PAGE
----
There are few things that I appreciate more in life than enjoying a meal with good friends and family. As an intentional way of sharing our lives with one another, it is unparalleled. But that doesn’t mean it has to be a high pressure situation. In fact it can be quite a casual act (unless you happen to being to a Michelin Starred restaurant!). We invite whom we like and spend the time in whatever way we want to.

This wasn’t the case in 1st Century Palestine during Jesus’ lifetime. In that culture sharing a meal with someone had significance that it is difficult for us to imagine today. It was not a casual act. Rules surrounding meals were deeply embedded in the religious purity system that dominated society at that time.

These rules governed not only what might be eaten and how it was to be prepared, but also with whom one might eat. Refusing to share a meal was a form of social ostracism. Pharisees (and others) would not eat with someone who was seen as religiously impure.

In Matthew chapter 9 we read the story of how Jesus called the disciple of the same name, and then was invited to his house for dinner. Now Matthew, as a tax collector, would have been a social pariah. He worked for the hated Roman occupiers, and he probably ripped off his countrymen in order to line his pockets.

No good Jew would have been seen within a mile of Matthew if they could at all avoid it. They definitely would not have eaten a meal with him. The religious culture of the day would have seen that as a tacit endorsement of the tax collector’s behaviour. It would have made them as ‘impure’ as Matthew by association.

Therefore when Jesus accepts Matthew’s invitation to his house for dinner, he was doing something no other Jewish religious teacher of that time would have done.

He was putting relationship ahead of rules. People before dogma. Love over law. He was causing scandal amongst the establishment and destroying any chance of his movement being acceptable to the status quo.

More than that, by choosing to eat with these ‘tax collectors and sinners’ Jesus was enacting a powerful message about the Kingdom of God, and indeed God himself. He was demonstrating God’s unwillingness to exclude anyone who welcomes him into their life, regardless of religious taboos or societal expectations.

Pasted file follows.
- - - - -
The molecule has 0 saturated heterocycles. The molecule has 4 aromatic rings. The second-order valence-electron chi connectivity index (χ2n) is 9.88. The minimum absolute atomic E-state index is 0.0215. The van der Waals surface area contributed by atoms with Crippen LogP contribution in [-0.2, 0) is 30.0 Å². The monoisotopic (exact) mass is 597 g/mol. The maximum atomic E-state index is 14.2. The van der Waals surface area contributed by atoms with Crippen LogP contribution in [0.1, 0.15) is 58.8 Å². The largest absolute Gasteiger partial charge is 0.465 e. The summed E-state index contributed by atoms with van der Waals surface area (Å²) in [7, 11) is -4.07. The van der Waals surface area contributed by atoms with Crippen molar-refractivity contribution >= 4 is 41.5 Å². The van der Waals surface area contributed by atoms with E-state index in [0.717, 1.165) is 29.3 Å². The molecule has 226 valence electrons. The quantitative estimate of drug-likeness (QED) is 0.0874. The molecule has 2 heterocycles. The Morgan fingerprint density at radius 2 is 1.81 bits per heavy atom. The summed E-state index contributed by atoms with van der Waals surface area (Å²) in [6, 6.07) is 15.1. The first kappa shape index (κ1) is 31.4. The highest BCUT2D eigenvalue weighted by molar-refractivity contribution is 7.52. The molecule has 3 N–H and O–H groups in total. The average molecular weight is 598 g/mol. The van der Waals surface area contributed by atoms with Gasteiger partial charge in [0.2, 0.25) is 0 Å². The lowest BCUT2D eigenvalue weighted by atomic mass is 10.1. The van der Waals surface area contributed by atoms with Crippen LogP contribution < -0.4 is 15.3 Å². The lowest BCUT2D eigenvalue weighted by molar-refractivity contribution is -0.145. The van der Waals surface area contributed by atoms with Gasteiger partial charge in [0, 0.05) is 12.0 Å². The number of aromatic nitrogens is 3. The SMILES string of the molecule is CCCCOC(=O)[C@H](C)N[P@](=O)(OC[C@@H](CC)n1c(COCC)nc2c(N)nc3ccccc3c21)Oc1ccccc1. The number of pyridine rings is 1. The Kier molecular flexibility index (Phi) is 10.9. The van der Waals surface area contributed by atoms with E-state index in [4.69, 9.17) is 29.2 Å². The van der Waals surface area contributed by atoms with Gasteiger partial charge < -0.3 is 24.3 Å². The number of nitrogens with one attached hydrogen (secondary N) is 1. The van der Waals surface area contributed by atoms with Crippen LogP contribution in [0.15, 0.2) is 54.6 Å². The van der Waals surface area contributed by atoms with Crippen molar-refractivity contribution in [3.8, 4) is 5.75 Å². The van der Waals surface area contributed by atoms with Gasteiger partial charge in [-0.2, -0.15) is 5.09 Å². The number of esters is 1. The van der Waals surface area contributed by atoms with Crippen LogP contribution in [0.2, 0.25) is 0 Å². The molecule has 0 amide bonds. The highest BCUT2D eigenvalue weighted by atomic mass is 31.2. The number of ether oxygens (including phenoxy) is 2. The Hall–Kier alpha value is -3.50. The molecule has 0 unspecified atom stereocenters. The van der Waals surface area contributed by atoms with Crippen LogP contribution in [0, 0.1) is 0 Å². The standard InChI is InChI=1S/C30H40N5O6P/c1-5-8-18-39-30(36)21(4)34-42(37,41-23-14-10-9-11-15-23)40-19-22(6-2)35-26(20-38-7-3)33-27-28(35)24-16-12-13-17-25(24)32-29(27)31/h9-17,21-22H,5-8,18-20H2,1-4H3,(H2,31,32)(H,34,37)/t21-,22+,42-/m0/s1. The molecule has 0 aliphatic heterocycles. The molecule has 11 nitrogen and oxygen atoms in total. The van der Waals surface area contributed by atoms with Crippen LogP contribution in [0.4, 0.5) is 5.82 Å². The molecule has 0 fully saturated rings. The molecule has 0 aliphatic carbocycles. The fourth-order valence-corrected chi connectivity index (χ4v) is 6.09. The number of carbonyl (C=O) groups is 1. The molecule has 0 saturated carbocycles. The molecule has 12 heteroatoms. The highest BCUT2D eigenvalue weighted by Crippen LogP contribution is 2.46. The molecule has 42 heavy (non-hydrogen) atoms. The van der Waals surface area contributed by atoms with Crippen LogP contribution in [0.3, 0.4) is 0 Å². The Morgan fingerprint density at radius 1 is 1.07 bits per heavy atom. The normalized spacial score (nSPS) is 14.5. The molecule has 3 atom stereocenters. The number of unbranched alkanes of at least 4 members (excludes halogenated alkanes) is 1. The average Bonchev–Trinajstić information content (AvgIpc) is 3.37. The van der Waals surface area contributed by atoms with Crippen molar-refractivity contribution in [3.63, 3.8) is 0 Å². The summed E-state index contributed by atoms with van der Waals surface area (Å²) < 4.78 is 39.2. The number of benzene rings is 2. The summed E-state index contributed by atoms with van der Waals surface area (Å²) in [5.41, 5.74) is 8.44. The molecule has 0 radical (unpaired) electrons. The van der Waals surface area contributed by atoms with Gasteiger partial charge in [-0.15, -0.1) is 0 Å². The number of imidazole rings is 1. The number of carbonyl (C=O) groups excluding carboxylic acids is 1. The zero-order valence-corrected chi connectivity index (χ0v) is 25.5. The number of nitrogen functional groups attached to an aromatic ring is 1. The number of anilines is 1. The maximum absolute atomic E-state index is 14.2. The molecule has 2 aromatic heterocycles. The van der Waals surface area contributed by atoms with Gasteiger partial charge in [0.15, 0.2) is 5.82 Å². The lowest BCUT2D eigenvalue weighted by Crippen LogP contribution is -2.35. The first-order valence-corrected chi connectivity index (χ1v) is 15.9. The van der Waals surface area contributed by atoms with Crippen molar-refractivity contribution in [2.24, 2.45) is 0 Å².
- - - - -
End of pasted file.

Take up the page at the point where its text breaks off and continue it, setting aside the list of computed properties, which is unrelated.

He was demonstrating that love trumps law every time.

This really goes to the heart of what Jesus ministry was about. This is the inclusive Kingdom of God he taught about and demonstrated through his actions.

Are there people we as Christians in 21st Century Britain struggle to relate to? Are there social groups that we consciously or sub-consciously exclude from the Kingdom of God? Do we ever put law ahead of love when dealing with others? Are we more worried about our reputation than those in need around us?

The church needs to demonstrate the love of Christ, not the law of the Pharisees. We have the most incredible, life-changing, joyous and liberating message to share- let’s not limit it’s reach!



As you read the gospels, you might notice that on a number of occasions during his ministry Jesus makes the decision to ‘withdraw’ from the public limelight, and even from the company of his disciples.

He goes to a quiet place, either a mountain, a lake or the wilderness and spends some time in contemplation and prayer.

To us this might seem counter-intuitive.

His following is increasing. His reputation is on the rise. His message is reaching hundreds of people. We would want to ride that wave, make the most of the moment and keep going.

And yet….

Jesus makes it a priority to withdraw. He takes time out. He stops what he is doing. He runs the risk of losing momentum and missing out on new followers.

He must have thought solitude and prayer were significant.

One of the things I love about the Bible is it’s ability to speak to the human condition in the here and now, regardless of the fact it was written thousands of years ago.

We live in an age when the need to withdraw is greater than ever.

The tyranny of work phones, notifications and instant messaging means that we are rarely out of reach or switched off.

We are the generation of FOMO (Fear of Missing Out), unable to unplug from our social media outlets in case something happens.

As Millennials, studies show many of us suffer from anxiety if we are separated from our devices for more than a couple of minutes.

The result of never switching off? Stress. Burn out. Exhaustion.

There is huge value in taking time to be still, to meditate, to centre ourselves, to spend time with God.

It gives us space to recharge, to refocus, to listen to what our heavenly father might be saying to us.

Jesus wanted to empower his disciples in the art of quiet attentiveness; “Here’s what I want you to do: Find a quiet, secluded place so you won’t be tempted to role-play before God. Just be there as simply and honestly as you can manage. The focus will shift from you to God, and you will begin to sense his grace.

Sensing God’s grace instead of anxiously waiting for ‘likes’ is what we need.

Why not carve out some time to withdraw?

Listen for the whisper of the divine.

Be still.